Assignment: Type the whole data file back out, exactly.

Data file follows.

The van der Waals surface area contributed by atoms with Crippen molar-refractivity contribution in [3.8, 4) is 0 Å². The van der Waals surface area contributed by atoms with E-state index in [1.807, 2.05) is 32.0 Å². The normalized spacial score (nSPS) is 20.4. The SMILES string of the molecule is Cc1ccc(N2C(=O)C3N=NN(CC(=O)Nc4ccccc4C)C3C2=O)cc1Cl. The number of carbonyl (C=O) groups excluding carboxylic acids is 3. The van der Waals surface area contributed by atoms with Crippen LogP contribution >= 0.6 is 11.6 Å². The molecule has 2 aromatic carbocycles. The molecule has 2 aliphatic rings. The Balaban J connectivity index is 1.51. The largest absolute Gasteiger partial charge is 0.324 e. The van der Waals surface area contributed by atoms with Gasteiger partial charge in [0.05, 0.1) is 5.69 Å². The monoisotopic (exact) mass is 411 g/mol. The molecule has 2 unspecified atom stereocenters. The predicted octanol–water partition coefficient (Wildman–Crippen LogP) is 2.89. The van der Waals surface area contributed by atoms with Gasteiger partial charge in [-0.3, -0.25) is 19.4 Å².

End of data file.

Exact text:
The van der Waals surface area contributed by atoms with Crippen molar-refractivity contribution in [3.8, 4) is 0 Å². The van der Waals surface area contributed by atoms with E-state index in [1.807, 2.05) is 32.0 Å². The normalized spacial score (nSPS) is 20.4. The SMILES string of the molecule is Cc1ccc(N2C(=O)C3N=NN(CC(=O)Nc4ccccc4C)C3C2=O)cc1Cl. The number of carbonyl (C=O) groups excluding carboxylic acids is 3. The van der Waals surface area contributed by atoms with Crippen LogP contribution >= 0.6 is 11.6 Å². The molecule has 2 aromatic carbocycles. The molecule has 2 aliphatic rings. The Balaban J connectivity index is 1.51. The largest absolute Gasteiger partial charge is 0.324 e. The van der Waals surface area contributed by atoms with Gasteiger partial charge in [0.05, 0.1) is 5.69 Å². The monoisotopic (exact) mass is 411 g/mol. The molecule has 2 unspecified atom stereocenters. The predicted octanol–water partition coefficient (Wildman–Crippen LogP) is 2.89. The van der Waals surface area contributed by atoms with Gasteiger partial charge in [-0.3, -0.25) is 19.4 Å².